For those of us who are lucky enough to travel overseas (or have friends who do), bringing whisky back always begs the questions:
How much am I allowed to bring back duty-free?
What if I go above the duty-free allowance?
Can I carry whisky in my hand-luggage when transiting overseas before arriving in Australia?
The answer to the first question is simple:
Australian Customs allows up to 2.25 litres of alcoholic beverages (no matter what) to be important per adult duty-free.
Restrictions apply by airlines based on the percentage of Alc/Vol. For example, Qantas does not allow spirits higher than 70% to be transported on their aircraft. Qantas also has a limit of 5 litres per person of alcoholic beverages between 24-70% Alc/Vol that can be taken on board. So, if you have more than 2.25 litres (but less than 5), of course you can bring those into the country! What you need to consider is that you will then be taxed accordingly. And here comes the big one!
If you bring more than 2.25 litres, you don’t pay tax on the difference, but you pay tax and duties on the ENTIRE amount of liquor you import! In other words, if you bring 2.5 litres of liquor into the country, by law, NO part of it should be considered duty-free. During your flight you will be asked to fill in a customs declaration form where you need to state if you bring in more than the allowed duty-free threshold of 2.25 litres.
I regularly meet people who claim they managed to bring back 10-12 bottles without being ‘caught’! This may well be the case and sure – one can ‘get lucky’. Based on my experience I do not recommend going down that path. Failing to properly declare any amount you bring in above the duty-free threshold may get you in trouble. It’s not worth the risk!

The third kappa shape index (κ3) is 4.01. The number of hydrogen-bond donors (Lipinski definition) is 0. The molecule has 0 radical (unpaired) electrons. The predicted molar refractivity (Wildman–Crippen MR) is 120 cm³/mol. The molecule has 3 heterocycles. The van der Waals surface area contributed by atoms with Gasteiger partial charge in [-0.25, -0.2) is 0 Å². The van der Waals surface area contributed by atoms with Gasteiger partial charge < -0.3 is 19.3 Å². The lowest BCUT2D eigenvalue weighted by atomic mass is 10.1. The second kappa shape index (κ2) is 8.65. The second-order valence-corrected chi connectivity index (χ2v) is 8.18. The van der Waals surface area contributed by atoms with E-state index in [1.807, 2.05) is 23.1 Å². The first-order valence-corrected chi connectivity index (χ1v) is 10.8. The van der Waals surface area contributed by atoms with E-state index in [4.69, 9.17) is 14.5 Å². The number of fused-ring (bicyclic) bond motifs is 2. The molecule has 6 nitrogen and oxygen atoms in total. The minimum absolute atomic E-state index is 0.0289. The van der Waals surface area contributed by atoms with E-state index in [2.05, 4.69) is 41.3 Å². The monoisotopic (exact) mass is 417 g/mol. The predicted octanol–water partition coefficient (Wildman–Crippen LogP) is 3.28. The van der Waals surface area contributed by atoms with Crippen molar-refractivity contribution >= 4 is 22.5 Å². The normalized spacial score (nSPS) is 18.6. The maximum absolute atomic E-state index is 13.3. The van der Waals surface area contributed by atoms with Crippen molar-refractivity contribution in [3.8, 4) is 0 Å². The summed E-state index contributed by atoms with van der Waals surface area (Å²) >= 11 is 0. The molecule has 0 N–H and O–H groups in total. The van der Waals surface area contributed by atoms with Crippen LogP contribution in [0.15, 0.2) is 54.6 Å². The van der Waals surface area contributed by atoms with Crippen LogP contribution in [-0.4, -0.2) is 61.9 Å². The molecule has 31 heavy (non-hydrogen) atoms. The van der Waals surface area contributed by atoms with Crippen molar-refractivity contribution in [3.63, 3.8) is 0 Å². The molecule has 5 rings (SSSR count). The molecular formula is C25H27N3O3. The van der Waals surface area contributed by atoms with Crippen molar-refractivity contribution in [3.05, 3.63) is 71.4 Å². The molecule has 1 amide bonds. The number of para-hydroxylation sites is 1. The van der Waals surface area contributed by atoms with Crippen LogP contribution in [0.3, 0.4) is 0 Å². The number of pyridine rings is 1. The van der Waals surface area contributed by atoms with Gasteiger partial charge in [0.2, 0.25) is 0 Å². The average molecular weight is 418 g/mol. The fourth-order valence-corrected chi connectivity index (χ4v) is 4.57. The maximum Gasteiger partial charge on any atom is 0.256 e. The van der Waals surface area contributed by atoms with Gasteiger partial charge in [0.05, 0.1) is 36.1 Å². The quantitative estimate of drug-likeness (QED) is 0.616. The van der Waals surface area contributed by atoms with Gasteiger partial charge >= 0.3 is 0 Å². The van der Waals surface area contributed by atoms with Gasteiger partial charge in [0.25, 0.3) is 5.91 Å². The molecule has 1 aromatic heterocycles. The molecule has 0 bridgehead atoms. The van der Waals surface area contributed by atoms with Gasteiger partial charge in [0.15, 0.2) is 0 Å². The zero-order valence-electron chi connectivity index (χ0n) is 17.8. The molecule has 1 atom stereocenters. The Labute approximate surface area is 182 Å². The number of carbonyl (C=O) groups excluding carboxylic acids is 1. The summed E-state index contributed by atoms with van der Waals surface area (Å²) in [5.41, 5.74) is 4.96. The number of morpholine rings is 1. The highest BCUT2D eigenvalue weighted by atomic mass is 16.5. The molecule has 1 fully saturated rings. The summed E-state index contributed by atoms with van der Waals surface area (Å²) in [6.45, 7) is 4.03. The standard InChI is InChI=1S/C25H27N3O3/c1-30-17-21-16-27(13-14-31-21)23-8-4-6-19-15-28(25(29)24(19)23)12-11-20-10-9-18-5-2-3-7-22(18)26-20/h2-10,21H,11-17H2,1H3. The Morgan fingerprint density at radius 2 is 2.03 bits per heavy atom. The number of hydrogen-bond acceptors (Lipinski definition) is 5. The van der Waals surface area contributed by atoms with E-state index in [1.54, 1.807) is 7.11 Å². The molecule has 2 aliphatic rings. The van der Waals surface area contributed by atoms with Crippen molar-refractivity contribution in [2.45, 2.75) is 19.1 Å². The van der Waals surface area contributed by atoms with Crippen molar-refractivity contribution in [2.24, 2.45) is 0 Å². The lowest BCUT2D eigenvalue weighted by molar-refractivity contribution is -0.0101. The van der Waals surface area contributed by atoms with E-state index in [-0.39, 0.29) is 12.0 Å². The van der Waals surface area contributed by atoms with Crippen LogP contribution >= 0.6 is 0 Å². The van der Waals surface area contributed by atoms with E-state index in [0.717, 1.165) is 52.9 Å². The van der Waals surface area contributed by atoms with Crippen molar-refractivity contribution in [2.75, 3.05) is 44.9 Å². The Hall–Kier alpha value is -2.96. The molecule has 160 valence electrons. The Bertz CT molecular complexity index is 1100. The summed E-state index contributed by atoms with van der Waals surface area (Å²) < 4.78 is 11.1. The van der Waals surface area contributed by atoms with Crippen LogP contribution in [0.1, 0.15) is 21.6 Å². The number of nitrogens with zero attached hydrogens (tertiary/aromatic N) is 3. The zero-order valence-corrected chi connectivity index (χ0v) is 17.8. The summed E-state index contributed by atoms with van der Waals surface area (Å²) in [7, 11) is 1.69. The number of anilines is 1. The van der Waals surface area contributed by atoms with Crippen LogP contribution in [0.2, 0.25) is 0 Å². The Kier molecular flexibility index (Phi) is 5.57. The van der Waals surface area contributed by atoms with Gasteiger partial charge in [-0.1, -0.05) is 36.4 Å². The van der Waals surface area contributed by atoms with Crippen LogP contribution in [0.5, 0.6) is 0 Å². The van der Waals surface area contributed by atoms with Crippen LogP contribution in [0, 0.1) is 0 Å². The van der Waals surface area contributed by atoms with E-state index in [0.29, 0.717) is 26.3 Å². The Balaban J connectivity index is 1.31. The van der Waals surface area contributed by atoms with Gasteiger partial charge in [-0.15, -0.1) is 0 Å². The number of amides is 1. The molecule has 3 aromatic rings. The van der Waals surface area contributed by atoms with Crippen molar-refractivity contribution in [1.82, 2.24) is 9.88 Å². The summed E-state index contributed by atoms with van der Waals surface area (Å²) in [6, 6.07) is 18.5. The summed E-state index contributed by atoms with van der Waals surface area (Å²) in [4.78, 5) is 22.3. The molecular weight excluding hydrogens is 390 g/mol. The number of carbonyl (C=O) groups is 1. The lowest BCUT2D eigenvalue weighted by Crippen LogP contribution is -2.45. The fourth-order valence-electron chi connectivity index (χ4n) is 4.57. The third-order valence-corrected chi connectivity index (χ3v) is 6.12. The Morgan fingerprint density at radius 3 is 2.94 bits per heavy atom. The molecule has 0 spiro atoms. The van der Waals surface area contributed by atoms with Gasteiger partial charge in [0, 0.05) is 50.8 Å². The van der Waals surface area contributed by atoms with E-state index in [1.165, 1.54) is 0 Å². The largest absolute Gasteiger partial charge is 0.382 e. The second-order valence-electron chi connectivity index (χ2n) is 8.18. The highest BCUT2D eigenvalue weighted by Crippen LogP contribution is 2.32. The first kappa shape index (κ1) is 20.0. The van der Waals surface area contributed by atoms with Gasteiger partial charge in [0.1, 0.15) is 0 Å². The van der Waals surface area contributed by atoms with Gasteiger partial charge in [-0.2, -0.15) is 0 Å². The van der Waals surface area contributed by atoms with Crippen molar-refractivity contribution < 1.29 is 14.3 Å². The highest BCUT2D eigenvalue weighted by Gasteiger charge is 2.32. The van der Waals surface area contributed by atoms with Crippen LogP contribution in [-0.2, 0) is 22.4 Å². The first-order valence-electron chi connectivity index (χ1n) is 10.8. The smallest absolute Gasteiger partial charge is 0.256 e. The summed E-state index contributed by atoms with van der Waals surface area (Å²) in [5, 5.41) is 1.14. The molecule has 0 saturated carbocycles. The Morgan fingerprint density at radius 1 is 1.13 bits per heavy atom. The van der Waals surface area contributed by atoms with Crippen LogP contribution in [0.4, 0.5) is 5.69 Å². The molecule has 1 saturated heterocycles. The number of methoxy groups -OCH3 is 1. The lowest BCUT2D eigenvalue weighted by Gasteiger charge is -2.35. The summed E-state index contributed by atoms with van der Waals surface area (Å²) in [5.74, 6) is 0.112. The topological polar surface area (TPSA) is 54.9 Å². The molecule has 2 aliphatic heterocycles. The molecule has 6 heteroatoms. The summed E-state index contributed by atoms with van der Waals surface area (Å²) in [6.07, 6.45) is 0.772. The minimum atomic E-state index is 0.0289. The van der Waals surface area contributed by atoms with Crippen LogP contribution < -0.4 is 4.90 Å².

I’ve brought in more than the 2.25 litres on several occasions, each time declaring this to customs. I was aware and prepared to pay the additional duties and taxes for the entire amount. My experience may be anecdotal so please don’t take is as a guide, but given that I was only 1-2 bottles over the limit, the customs officer in charge rather seemed to appreciate my honesty and let me off the hook.
If you do get asked to pay full duties and taxes, the same regulations apply as for those importing drams via post/online retailers. Further down below is a summary of what to expect.
The one other thing to consider when buying at duty-free shops in overseas airports are restrictions during transit. Air-safety regulations have made it increasingly difficult in recent years to bring liquor in carry-on luggage. The last thing you want to happen is for a security guard to take off your prized duty-free purchase that you managed to snatch at your departure airport. Upon purchase, you should always insist that the duty-free shop wraps your bottle and seals it in dedicated customs-bags that can be identified as such by other authorities. This increases the likelihood that your purchase won’t get confiscated at the next airport. Depending on where you travel, staff at your transit airport will pick up your bottle and return it when you board your next flight. This may increase your transit time, so you better plan ahead and adjust your timing. The risk remains that your transit airport doesn’t allow for any liquor to be brought in and there are no facilities to handle it for you. It’s best to always check first.